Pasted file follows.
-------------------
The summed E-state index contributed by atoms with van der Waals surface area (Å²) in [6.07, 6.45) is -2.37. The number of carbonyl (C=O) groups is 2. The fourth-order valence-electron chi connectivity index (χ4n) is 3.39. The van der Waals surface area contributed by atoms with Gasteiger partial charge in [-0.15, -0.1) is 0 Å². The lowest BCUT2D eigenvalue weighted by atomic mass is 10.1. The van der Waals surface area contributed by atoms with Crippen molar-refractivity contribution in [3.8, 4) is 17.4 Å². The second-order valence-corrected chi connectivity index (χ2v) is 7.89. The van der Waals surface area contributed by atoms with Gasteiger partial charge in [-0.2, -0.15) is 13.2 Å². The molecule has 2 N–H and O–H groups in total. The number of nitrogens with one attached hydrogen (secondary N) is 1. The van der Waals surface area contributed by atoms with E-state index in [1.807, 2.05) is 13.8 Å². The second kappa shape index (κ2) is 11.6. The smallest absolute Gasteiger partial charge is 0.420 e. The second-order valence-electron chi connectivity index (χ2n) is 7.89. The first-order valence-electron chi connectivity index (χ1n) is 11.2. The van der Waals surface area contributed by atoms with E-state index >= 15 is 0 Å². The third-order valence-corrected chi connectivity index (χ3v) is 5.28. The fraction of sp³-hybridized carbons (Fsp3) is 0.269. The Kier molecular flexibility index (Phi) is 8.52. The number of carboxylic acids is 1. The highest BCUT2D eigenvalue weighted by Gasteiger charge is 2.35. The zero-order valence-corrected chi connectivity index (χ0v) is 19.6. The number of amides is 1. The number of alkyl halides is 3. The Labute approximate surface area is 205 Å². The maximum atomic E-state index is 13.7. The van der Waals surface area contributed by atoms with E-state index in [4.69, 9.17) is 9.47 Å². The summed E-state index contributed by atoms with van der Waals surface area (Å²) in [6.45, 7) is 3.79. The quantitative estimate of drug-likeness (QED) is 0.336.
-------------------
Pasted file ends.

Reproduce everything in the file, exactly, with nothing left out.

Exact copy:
The summed E-state index contributed by atoms with van der Waals surface area (Å²) in [6.07, 6.45) is -2.37. The number of carbonyl (C=O) groups is 2. The fourth-order valence-electron chi connectivity index (χ4n) is 3.39. The van der Waals surface area contributed by atoms with Gasteiger partial charge in [-0.15, -0.1) is 0 Å². The lowest BCUT2D eigenvalue weighted by atomic mass is 10.1. The van der Waals surface area contributed by atoms with Crippen molar-refractivity contribution in [3.8, 4) is 17.4 Å². The second-order valence-corrected chi connectivity index (χ2v) is 7.89. The van der Waals surface area contributed by atoms with Gasteiger partial charge in [-0.2, -0.15) is 13.2 Å². The molecule has 2 N–H and O–H groups in total. The number of nitrogens with one attached hydrogen (secondary N) is 1. The van der Waals surface area contributed by atoms with E-state index in [1.807, 2.05) is 13.8 Å². The second kappa shape index (κ2) is 11.6. The smallest absolute Gasteiger partial charge is 0.420 e. The second-order valence-electron chi connectivity index (χ2n) is 7.89. The first-order valence-electron chi connectivity index (χ1n) is 11.2. The van der Waals surface area contributed by atoms with E-state index >= 15 is 0 Å². The third-order valence-corrected chi connectivity index (χ3v) is 5.28. The fraction of sp³-hybridized carbons (Fsp3) is 0.269. The Kier molecular flexibility index (Phi) is 8.52. The number of carboxylic acids is 1. The highest BCUT2D eigenvalue weighted by Gasteiger charge is 2.35. The zero-order valence-corrected chi connectivity index (χ0v) is 19.6. The number of amides is 1. The number of alkyl halides is 3. The Labute approximate surface area is 205 Å². The maximum atomic E-state index is 13.7. The van der Waals surface area contributed by atoms with E-state index in [4.69, 9.17) is 9.47 Å². The summed E-state index contributed by atoms with van der Waals surface area (Å²) in [6.45, 7) is 3.79. The quantitative estimate of drug-likeness (QED) is 0.336.